HENRY C. JACKSON
WASHINGTON (AP) -- The Senate Judiciary Committee on Thursday approved three of President Barack Obama's judicial nominees, including one for an influential appeals court, for a full Senate vote.
Senators voted 18-0 to move forward with nomination of Sri Srinivasan to the U.S. Court of Appeals for the District of Columbia Circuit, considered the most important court in the country after the Supreme Court. Srinivasan is the principal deputy in the Office of the Solicitor General, the elite Justice Department unit that represents the federal government at the high court.
He would be Obama's first nominee to the appeals court in Washington to be seated if the Senate approves the nomination.
White House press secretary Jay Carney applauded the vote for Srinivasan.
"Srinivasan's confirmation will be an important first step to filling this court's four vacancies, and the full Senate should act without unnecessary delay," Carney said.
The Democratic-controlled committee also approved by a voice vote the nomination of Raymond Chen to serve on the U.S. Court of Appeals for the Federal Circuit, and by a 10-8, party-line vote, the nomination of Jennifer Dorsey to a federal district court in Nevada.
Srinivasan's bipartisan support on the committee level bodes well for his prospects in the full Senate. It is also a stark contrast to Obama's previous nominee for the District of Columbia Circuit, Caitlin Halligan.
Halligan, a New York lawyer, withdrew her nomination after it was blocked by Republicans who said she was too liberal and didn't strictly interpret the Constitution.
The District of Columbia Circuit's influence stems from its frequent hearing of cases challenging the legitimacy of federal laws and regulations. This court also is something of a pipeline to the high court: Four Supreme Court justices, including Chief Justice John Roberts, served on the appeals court.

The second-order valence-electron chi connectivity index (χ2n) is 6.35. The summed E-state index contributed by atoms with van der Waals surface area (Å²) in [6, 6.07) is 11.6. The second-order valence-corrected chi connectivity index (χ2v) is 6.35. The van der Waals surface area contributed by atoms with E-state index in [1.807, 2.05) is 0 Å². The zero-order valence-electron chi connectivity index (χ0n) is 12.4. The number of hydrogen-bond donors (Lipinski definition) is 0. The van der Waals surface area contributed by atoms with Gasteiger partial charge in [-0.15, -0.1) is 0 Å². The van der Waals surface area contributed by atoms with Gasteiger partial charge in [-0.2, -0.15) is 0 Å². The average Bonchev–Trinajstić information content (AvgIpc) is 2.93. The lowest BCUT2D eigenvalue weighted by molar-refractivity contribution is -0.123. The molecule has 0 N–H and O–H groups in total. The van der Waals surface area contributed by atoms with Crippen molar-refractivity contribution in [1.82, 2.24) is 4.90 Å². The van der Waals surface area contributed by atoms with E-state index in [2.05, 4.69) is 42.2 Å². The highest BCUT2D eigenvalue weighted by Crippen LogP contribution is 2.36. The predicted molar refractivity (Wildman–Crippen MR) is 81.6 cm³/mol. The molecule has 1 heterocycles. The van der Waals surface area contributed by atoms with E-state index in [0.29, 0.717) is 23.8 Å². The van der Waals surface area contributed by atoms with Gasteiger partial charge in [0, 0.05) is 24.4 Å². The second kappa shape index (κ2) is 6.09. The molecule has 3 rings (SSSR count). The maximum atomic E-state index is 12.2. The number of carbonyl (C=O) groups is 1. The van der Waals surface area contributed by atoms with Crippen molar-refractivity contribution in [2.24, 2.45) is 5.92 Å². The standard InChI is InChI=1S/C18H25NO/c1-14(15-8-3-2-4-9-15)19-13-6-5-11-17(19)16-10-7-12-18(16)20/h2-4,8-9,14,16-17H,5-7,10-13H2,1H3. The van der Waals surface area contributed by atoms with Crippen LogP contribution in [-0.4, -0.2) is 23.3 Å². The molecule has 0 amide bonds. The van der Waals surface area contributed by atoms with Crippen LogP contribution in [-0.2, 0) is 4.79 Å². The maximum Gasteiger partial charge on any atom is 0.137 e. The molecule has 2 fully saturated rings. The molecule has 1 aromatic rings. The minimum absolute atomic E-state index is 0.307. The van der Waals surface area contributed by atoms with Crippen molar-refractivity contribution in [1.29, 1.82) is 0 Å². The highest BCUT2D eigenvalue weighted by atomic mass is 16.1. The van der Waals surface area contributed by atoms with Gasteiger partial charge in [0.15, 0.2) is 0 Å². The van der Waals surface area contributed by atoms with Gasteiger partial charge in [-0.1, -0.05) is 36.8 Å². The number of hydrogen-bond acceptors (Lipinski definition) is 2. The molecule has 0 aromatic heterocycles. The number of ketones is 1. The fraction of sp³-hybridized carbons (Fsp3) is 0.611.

The District of Columbia Circuit currently has four vacancies -- three if Srinivasan is seated. If Srinivasan joins the bench, the court would have even balance of nominees from Democratic and Republican presidents. There are currently three judges nominated by Democrats and four nominated by Republicans on the court.
Sen. Charles Grassley of Iowa, the committee's top Republican, said Srinivasan had "the correct judicial temperament." Grassley said he believed any fear that Srinivasan would be filibustered was "unfounded."
The committee chairman, Sen. Patrick Leahy, D-Vt., said that while he was gratified Srinivasan's nomination is moving forward, he was concerned about future Republican efforts to slow nominees to the appeals court.
"The D.C. Circuit has three additional vacancies, and I look forward to filling those as well," Leahy said.
Republicans opposed the nomination of Dorsey because of reports that partners at her Nevada law firm donated approximately $150,000 to a super PAC associated with Senate Majority Leader Harry Reid, D-Nev., while Reid was considering whether to push for Dorsey's nomination.
Grassley said he thought all committee members were "aware of the press accounts of campaign contributions which were made at the time this nomination was under consideration."
He said he opposed her nomination because he was "concerned about the appearances and how such actions might undermine public confidence in the judiciary."
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